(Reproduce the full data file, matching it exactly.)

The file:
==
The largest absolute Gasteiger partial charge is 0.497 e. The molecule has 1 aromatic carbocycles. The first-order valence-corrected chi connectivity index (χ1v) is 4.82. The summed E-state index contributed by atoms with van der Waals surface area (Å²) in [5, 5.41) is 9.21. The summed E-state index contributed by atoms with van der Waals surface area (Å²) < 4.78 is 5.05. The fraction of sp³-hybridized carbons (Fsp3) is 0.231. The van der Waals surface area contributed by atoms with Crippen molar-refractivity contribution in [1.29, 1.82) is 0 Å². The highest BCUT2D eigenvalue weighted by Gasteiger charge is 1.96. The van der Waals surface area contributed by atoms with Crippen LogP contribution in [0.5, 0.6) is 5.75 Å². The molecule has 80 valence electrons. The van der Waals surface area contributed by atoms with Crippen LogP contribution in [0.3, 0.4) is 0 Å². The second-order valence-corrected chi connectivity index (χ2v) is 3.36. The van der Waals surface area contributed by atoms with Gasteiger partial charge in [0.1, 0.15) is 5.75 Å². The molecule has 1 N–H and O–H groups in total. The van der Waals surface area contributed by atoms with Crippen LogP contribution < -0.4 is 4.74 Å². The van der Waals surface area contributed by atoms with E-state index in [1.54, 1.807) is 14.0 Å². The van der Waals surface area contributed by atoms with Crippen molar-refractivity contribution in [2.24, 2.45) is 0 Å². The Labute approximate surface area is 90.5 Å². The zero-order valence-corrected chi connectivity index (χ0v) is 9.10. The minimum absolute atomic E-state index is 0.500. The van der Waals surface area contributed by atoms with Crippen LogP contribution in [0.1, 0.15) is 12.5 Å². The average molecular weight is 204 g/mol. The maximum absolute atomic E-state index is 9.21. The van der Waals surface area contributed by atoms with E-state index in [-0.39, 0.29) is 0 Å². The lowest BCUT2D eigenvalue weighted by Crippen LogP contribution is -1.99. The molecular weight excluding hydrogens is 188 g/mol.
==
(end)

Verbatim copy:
The largest absolute Gasteiger partial charge is 0.497 e. The molecule has 1 aromatic carbocycles. The first-order valence-corrected chi connectivity index (χ1v) is 4.82. The summed E-state index contributed by atoms with van der Waals surface area (Å²) in [5, 5.41) is 9.21. The summed E-state index contributed by atoms with van der Waals surface area (Å²) < 4.78 is 5.05. The fraction of sp³-hybridized carbons (Fsp3) is 0.231. The van der Waals surface area contributed by atoms with Crippen molar-refractivity contribution in [1.29, 1.82) is 0 Å². The highest BCUT2D eigenvalue weighted by Gasteiger charge is 1.96. The van der Waals surface area contributed by atoms with Crippen LogP contribution in [0.5, 0.6) is 5.75 Å². The molecule has 80 valence electrons. The van der Waals surface area contributed by atoms with Crippen LogP contribution in [0.3, 0.4) is 0 Å². The second-order valence-corrected chi connectivity index (χ2v) is 3.36. The van der Waals surface area contributed by atoms with Gasteiger partial charge in [0.1, 0.15) is 5.75 Å². The molecule has 1 N–H and O–H groups in total. The van der Waals surface area contributed by atoms with Crippen LogP contribution < -0.4 is 4.74 Å². The van der Waals surface area contributed by atoms with E-state index in [1.54, 1.807) is 14.0 Å². The van der Waals surface area contributed by atoms with Crippen molar-refractivity contribution in [2.24, 2.45) is 0 Å². The Labute approximate surface area is 90.5 Å². The zero-order valence-corrected chi connectivity index (χ0v) is 9.10. The minimum absolute atomic E-state index is 0.500. The van der Waals surface area contributed by atoms with Crippen LogP contribution in [0.1, 0.15) is 12.5 Å². The average molecular weight is 204 g/mol. The maximum absolute atomic E-state index is 9.21. The van der Waals surface area contributed by atoms with E-state index in [-0.39, 0.29) is 0 Å². The lowest BCUT2D eigenvalue weighted by Crippen LogP contribution is -1.99. The molecular weight excluding hydrogens is 188 g/mol.